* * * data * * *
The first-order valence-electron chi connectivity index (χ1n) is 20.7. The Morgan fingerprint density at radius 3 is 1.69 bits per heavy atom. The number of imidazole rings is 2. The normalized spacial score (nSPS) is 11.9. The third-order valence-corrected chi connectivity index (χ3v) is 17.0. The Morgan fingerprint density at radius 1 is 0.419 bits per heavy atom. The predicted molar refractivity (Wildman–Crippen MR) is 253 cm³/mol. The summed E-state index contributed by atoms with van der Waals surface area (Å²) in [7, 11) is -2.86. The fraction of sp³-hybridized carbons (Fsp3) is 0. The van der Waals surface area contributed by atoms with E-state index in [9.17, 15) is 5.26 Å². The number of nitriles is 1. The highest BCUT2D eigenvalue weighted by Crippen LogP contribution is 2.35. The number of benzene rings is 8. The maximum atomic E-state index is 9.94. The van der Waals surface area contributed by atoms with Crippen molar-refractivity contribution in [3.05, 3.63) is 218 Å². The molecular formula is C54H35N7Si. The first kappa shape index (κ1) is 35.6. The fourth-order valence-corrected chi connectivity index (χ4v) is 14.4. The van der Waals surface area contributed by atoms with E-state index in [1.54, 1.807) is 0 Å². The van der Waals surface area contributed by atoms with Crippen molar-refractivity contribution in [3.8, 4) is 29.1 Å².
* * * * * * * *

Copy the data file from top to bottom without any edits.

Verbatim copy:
The first-order valence-electron chi connectivity index (χ1n) is 20.7. The Morgan fingerprint density at radius 3 is 1.69 bits per heavy atom. The number of imidazole rings is 2. The normalized spacial score (nSPS) is 11.9. The third-order valence-corrected chi connectivity index (χ3v) is 17.0. The Morgan fingerprint density at radius 1 is 0.419 bits per heavy atom. The predicted molar refractivity (Wildman–Crippen MR) is 253 cm³/mol. The summed E-state index contributed by atoms with van der Waals surface area (Å²) in [7, 11) is -2.86. The fraction of sp³-hybridized carbons (Fsp3) is 0. The van der Waals surface area contributed by atoms with E-state index in [9.17, 15) is 5.26 Å². The number of nitriles is 1. The highest BCUT2D eigenvalue weighted by Crippen LogP contribution is 2.35. The number of benzene rings is 8. The maximum atomic E-state index is 9.94. The van der Waals surface area contributed by atoms with Crippen molar-refractivity contribution in [3.05, 3.63) is 218 Å². The molecular formula is C54H35N7Si. The first kappa shape index (κ1) is 35.6. The fourth-order valence-corrected chi connectivity index (χ4v) is 14.4. The van der Waals surface area contributed by atoms with E-state index in [1.54, 1.807) is 0 Å². The van der Waals surface area contributed by atoms with Crippen molar-refractivity contribution in [3.8, 4) is 29.1 Å².